Forgotten American Disaster

Did you know that one day in 1945, a plane crashed into the Empire State building?

It’s a forgotten American disaster on par with the Boston Molasses incident. The disaster is easy to forget since the Empire State building is still standing as if nothing had happened.
Empire State Building Crash

The B-25 Empire State Building Crash

On Saturday, July 28, 1945, a U.S. Army B-25 Bomber was on a routine personnel transport mission. The pilot, William Franklin Smith JR, and a small crew were en route from Bedford Army Air Field into New York. Some reports have the destination listed as Newark; others claim they were heading to LaGuardia.

One thing that is not being disputed is that it was foggy that day. When the pilot checked in with air traffic control, he was told:

“At the present time, I can’t see the top of the Empire State Building.”

He said “thank you” and signed off.

No more than two minutes later, the B-25, moving in excess of 200 MPH, collided with the 78th and 79th floors of the Empire State building.

The disaster would come to be known as the B-25 Empire State Building Crash.

The Damage

Empire State Building CrashLuckily, the crash took place on a Saturday morning, so the offices were relatively empty.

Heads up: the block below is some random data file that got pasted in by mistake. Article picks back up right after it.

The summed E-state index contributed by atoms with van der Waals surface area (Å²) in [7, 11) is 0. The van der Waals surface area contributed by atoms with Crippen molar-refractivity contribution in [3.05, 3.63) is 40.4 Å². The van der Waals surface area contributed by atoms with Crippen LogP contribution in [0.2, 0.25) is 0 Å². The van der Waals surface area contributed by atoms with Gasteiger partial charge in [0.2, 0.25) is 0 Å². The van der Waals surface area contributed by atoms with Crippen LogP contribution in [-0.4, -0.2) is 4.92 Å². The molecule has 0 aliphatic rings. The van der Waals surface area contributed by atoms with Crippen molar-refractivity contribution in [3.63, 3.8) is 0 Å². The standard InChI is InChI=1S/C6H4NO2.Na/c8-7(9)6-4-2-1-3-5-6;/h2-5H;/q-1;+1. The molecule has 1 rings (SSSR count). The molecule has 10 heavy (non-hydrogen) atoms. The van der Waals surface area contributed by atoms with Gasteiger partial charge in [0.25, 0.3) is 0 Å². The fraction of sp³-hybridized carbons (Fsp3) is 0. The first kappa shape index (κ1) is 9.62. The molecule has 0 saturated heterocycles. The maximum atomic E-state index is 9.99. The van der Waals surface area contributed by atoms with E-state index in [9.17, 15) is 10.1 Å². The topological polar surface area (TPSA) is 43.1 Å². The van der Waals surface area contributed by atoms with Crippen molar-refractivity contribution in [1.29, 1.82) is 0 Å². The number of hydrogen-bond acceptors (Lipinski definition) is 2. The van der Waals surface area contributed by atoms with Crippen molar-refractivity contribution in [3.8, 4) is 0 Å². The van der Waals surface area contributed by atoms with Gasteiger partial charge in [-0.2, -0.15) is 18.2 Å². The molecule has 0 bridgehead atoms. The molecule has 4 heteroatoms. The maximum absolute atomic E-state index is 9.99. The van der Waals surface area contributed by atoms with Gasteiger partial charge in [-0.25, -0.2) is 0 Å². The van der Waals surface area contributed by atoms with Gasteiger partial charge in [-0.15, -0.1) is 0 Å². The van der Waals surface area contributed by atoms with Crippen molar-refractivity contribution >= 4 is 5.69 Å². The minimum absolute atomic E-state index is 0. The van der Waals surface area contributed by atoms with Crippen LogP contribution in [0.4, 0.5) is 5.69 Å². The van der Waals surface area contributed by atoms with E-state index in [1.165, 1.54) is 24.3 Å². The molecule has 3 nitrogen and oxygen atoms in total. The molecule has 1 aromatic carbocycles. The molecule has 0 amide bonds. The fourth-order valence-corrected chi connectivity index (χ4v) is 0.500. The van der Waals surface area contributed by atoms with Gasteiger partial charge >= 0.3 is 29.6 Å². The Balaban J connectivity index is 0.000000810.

One of the plane’s engine’s shot out the other end of the building and flew 900 feet before landing on the roof of a nearby penthouse.

The other engine plunged into an elevator shaft and fell to the ground floor, leaving fire in its wake.

The fire was put out in 40 minutes, setting a record for the only fire at such a height to be brought under control.

Because the offices were mostly empty, the crash resulted in only 14 casualties; 11 people in the building and the three crew members on the bomber.

An elevator operator, Betty Lou Oliver, was in an elevator that plunged 75 floors, but she survived the fall sustaining injuries to her pelvis, neck, and back.

Even more unbelievable than the small number of fatalities is the fact that the building suffered very little damage.

The plane ripped an 18-by-20-foot hole in the building, but the other floors were mostly unharmed. In fact, most offices in the building were open for business the following Monday.

In the eight months after the crash, the U.S. Government offered money to families of the victims, but not all of them took it. The outcome of the crash was that the Federal Tort Claims Act of 1946, for the first time, gave American’s the right to sue the federal government.

In the meantime, The Empire State building still stands a testament to architectural ingenuity.